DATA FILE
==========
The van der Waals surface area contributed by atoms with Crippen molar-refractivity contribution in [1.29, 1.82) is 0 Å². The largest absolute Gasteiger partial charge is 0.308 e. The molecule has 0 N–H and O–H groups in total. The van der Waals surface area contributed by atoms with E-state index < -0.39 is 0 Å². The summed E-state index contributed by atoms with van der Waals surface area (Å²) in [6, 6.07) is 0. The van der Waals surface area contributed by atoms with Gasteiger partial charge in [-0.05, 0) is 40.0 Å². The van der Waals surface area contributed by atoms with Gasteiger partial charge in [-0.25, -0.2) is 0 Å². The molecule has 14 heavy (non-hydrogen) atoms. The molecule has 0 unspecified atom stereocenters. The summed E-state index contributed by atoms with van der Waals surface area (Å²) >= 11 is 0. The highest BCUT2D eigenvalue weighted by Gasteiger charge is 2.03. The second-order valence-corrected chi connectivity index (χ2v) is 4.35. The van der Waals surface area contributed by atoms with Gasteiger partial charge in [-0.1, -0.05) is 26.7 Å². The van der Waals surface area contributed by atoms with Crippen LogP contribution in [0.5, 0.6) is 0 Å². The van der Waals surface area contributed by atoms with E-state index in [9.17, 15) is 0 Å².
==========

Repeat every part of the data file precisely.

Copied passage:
The van der Waals surface area contributed by atoms with Crippen molar-refractivity contribution in [1.29, 1.82) is 0 Å². The largest absolute Gasteiger partial charge is 0.308 e. The molecule has 0 N–H and O–H groups in total. The van der Waals surface area contributed by atoms with E-state index < -0.39 is 0 Å². The summed E-state index contributed by atoms with van der Waals surface area (Å²) in [6, 6.07) is 0. The van der Waals surface area contributed by atoms with Gasteiger partial charge in [-0.05, 0) is 40.0 Å². The van der Waals surface area contributed by atoms with Gasteiger partial charge in [-0.25, -0.2) is 0 Å². The molecule has 14 heavy (non-hydrogen) atoms. The molecule has 0 unspecified atom stereocenters. The summed E-state index contributed by atoms with van der Waals surface area (Å²) >= 11 is 0. The highest BCUT2D eigenvalue weighted by Gasteiger charge is 2.03. The second-order valence-corrected chi connectivity index (χ2v) is 4.35. The van der Waals surface area contributed by atoms with Gasteiger partial charge in [-0.1, -0.05) is 26.7 Å². The van der Waals surface area contributed by atoms with Crippen LogP contribution in [0.5, 0.6) is 0 Å². The van der Waals surface area contributed by atoms with E-state index in [9.17, 15) is 0 Å².